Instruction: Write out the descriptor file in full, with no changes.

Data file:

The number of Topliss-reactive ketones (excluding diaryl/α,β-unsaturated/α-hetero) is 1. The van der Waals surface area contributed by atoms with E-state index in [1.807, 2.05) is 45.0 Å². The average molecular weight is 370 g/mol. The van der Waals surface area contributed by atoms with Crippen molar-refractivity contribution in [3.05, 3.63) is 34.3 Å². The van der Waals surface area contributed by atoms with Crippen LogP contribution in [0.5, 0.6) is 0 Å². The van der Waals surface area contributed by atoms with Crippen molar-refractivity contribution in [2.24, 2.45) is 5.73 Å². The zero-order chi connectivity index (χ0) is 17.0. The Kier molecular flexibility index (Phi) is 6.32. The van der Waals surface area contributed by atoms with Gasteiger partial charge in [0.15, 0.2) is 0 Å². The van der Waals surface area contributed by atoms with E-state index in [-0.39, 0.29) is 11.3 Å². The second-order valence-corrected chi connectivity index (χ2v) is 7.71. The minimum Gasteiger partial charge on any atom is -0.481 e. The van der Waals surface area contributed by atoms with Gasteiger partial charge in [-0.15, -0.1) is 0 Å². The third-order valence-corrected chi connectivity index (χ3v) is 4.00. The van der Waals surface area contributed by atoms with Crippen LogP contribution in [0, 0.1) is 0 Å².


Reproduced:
The number of Topliss-reactive ketones (excluding diaryl/α,β-unsaturated/α-hetero) is 1. The van der Waals surface area contributed by atoms with E-state index in [1.807, 2.05) is 45.0 Å². The average molecular weight is 370 g/mol. The van der Waals surface area contributed by atoms with Crippen molar-refractivity contribution in [3.05, 3.63) is 34.3 Å². The van der Waals surface area contributed by atoms with Crippen LogP contribution in [0.5, 0.6) is 0 Å². The van der Waals surface area contributed by atoms with Crippen molar-refractivity contribution in [2.24, 2.45) is 5.73 Å². The zero-order chi connectivity index (χ0) is 17.0. The Kier molecular flexibility index (Phi) is 6.32. The van der Waals surface area contributed by atoms with Gasteiger partial charge in [0.15, 0.2) is 0 Å². The van der Waals surface area contributed by atoms with E-state index in [-0.39, 0.29) is 11.3 Å². The second-order valence-corrected chi connectivity index (χ2v) is 7.71. The minimum Gasteiger partial charge on any atom is -0.481 e. The van der Waals surface area contributed by atoms with Gasteiger partial charge in [-0.15, -0.1) is 0 Å². The third-order valence-corrected chi connectivity index (χ3v) is 4.00. The van der Waals surface area contributed by atoms with Crippen LogP contribution in [0, 0.1) is 0 Å².